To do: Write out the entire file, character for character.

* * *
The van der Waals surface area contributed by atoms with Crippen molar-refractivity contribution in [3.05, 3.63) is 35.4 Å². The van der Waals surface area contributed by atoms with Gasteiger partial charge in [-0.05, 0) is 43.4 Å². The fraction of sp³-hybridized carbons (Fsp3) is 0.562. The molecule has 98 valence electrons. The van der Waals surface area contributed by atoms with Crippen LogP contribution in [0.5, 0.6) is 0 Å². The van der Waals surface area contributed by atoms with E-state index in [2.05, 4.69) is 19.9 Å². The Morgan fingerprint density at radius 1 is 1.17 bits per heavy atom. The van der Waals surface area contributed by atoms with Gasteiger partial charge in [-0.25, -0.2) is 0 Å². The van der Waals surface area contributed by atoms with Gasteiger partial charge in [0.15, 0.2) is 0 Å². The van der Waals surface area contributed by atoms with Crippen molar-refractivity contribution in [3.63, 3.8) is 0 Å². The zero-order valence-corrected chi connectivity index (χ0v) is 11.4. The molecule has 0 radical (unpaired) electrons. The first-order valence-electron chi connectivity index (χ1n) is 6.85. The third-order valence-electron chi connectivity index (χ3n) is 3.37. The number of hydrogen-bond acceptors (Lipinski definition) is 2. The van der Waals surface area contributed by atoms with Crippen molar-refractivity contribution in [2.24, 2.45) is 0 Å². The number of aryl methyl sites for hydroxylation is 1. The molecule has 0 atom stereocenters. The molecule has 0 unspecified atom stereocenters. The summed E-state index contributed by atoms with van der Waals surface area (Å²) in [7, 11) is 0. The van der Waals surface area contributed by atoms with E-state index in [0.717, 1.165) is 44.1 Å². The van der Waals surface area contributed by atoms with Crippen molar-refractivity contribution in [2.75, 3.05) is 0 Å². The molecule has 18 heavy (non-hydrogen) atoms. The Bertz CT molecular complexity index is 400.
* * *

The van der Waals surface area contributed by atoms with Crippen molar-refractivity contribution in [3.05, 3.63) is 35.4 Å². The van der Waals surface area contributed by atoms with Gasteiger partial charge in [-0.05, 0) is 43.4 Å². The fraction of sp³-hybridized carbons (Fsp3) is 0.562. The molecule has 98 valence electrons. The van der Waals surface area contributed by atoms with Crippen LogP contribution in [0.5, 0.6) is 0 Å². The van der Waals surface area contributed by atoms with E-state index in [2.05, 4.69) is 19.9 Å². The Morgan fingerprint density at radius 1 is 1.17 bits per heavy atom. The van der Waals surface area contributed by atoms with Gasteiger partial charge in [-0.25, -0.2) is 0 Å². The van der Waals surface area contributed by atoms with Gasteiger partial charge in [0.15, 0.2) is 0 Å². The van der Waals surface area contributed by atoms with Crippen molar-refractivity contribution in [3.63, 3.8) is 0 Å². The zero-order valence-corrected chi connectivity index (χ0v) is 11.4. The molecule has 0 radical (unpaired) electrons. The first-order valence-electron chi connectivity index (χ1n) is 6.85. The third-order valence-electron chi connectivity index (χ3n) is 3.37. The number of hydrogen-bond acceptors (Lipinski definition) is 2. The van der Waals surface area contributed by atoms with Crippen molar-refractivity contribution in [2.24, 2.45) is 0 Å². The number of aryl methyl sites for hydroxylation is 1. The molecule has 0 atom stereocenters. The molecule has 0 unspecified atom stereocenters. The summed E-state index contributed by atoms with van der Waals surface area (Å²) in [7, 11) is 0. The van der Waals surface area contributed by atoms with E-state index in [0.717, 1.165) is 44.1 Å². The van der Waals surface area contributed by atoms with Crippen molar-refractivity contribution in [2.75, 3.05) is 0 Å². The molecule has 18 heavy (non-hydrogen) atoms. The Bertz CT molecular complexity index is 400.